What is an eating disorder? A religious connection? A rejection from parental control? Self-regulation? Socially enforced purity? A drive for beauty? Manifestation from adolescent anxiety? Consumerist motivated perfection, gone awry? Something to do with the brain? Shall I keep typing?


Flushed said...


Greene said...

Learn something knew every day.
Great questions though. Interesting indeed.

Anonymous said...

wow, funny, my mum and i were talking the other day, being catholics, she said they used to have to fast before church.......

Nic said...

Very interesting, I actually found the whole history really intriguing. I feel that for the most part anorexia and self starvation is just a side effect or other issues and its for us to decide why we do what we do, and what we need to do to be ultimately happy.

Kitty said...

i developed anorexia nine years ago when my first marriage failed. i do not remember what drove me really, just the need for control when i had seemingly lost all the control in my life.

i was never thin in my eyes though, even when i was seriously sick and very frail, i was still 'fat' and spent hours trying on my clothes before i'd leave the house trying to find the most flattering outfit. i usually ended up staying home because i would become too upset.

i've stayed a reasonable weight since then, i've porked out having kids and lost it again, twice. i am currently heading down the relapse path and i am in two minds about what to do.

one mind says get help now and head it off.

the other, stronger voice tells me to keep going. life is better without food and without fat. i'm compulsed to hide it for as long as i can. i have insight and intelligence, yet i keep fucking lying to my therapist, my husband and my friends.

i have no idea what drives me to do this to myself. i just wish it would go the fuck away.

Ana said...

This is really well written :) I love it! Especially the bit about there being no scape goat. The whole thing really pulled me in, though.

Celia said...

Interesting! I've always thought that anorexia could be genetically linked but bulimia isn't (as it developed in the 1970s really, and the incidence rose in small islands when Western culture was introduced there). I suspect that the proportion of people exhibiting anorexic behaviours has not increased in recent years, but that the media has chosen to pick up on it.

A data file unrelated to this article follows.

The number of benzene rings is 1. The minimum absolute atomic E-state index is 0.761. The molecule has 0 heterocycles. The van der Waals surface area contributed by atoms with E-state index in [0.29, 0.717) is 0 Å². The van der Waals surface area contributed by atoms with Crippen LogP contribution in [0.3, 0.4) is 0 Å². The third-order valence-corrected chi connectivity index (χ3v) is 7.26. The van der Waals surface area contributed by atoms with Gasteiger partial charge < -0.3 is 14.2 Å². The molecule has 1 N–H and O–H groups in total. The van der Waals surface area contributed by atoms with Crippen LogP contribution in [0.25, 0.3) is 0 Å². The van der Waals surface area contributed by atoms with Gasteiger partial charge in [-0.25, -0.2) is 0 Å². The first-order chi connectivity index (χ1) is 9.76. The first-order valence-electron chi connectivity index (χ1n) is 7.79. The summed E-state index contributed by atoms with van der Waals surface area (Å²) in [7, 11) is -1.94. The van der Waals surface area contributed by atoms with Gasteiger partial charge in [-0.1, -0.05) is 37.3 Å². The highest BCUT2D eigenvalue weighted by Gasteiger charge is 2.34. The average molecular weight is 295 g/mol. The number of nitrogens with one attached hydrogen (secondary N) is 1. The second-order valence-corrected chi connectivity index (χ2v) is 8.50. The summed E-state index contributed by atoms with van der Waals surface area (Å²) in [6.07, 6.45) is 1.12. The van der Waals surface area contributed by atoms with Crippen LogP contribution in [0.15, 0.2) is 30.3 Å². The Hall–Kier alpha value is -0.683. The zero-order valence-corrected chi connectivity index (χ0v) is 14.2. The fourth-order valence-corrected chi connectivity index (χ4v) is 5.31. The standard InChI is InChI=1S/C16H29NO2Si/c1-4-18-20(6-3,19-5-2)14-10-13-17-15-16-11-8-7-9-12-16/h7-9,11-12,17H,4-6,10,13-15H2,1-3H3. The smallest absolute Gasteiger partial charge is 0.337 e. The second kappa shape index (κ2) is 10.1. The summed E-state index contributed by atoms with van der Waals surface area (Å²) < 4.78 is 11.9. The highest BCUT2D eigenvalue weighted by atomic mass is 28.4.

nadja said...

i love this post. and i love your new blog look! <3<3

Ana's Girl said...

I'm loving the new look of your blog. It's so old-school cool. And this article was really interesting. I kept meaning to research it myself, but never go around to it. Thanx for doing all the work for me. Haha.

Meggy said...

great good reads for sure.


EvaPuedeVolar said...

Thank you for the history lesson. I loved the bit about the Victorians. I didn't know any of that.

I read a book, and it was so fabulous, all about hunger and different aspects of it. It goes through famine and starvation to hunger artists and political fasters to anorexia. A very informative book. Seems like you'd like it.

If you really do want a job, I can try to help you get into the phone sex biz. Email me. Honestly, it's the best job ever.

Lurve you!

<3 Eva

EvaPuedeVolar said...

P.S. Duh I describe the book and then don't tell you what it is. I'm a dolt. If you or any of your skinny readers want to check it out:

Hunger: An Unnatural History

By Sharman Apt Russell

Dot said...

Great post! And you should keep typing! ; ) Haha! I want more!

sorry_i_can't_be_perfect said...

wow, i loved it.
you learn something new everyday don't ya?
thanx for that!!

SophiaRuins said...

i fucking love this!
it loved the way the information was presented, and it made me think about the effect that society can have on someone.
wonderful writing too;

XOXO Sophia Ruins <3

heebeejebus! said...

This was very interesting, thanks for the history lesson. : )

PeriAdot said...

I'd LOVE to show that to some of the retards who call themselves 'Counsellors' at student health!!

Thankyou! I loved it!! <3

Anonymous said...

i love history! thanks for that! oh and your blog layout is precious :) good luck with whichever path you choose. and either way, you are beautiful and meaningful to so many people.

bella said...

thanks for commenting on my blog! i havn't had a chance to read much of yours yet, but i promise i will!


ps. dreads require patience - lots of it, and loving care. thats about it. no blow dryers or curling irons or leave in conditioning, shine serums, goops, or goos :) go for it, chicky!

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Joanna said...

When not given the right anorexia treatment, anorexia may result to anemia and low white blood count which are necessary in fighting off infections.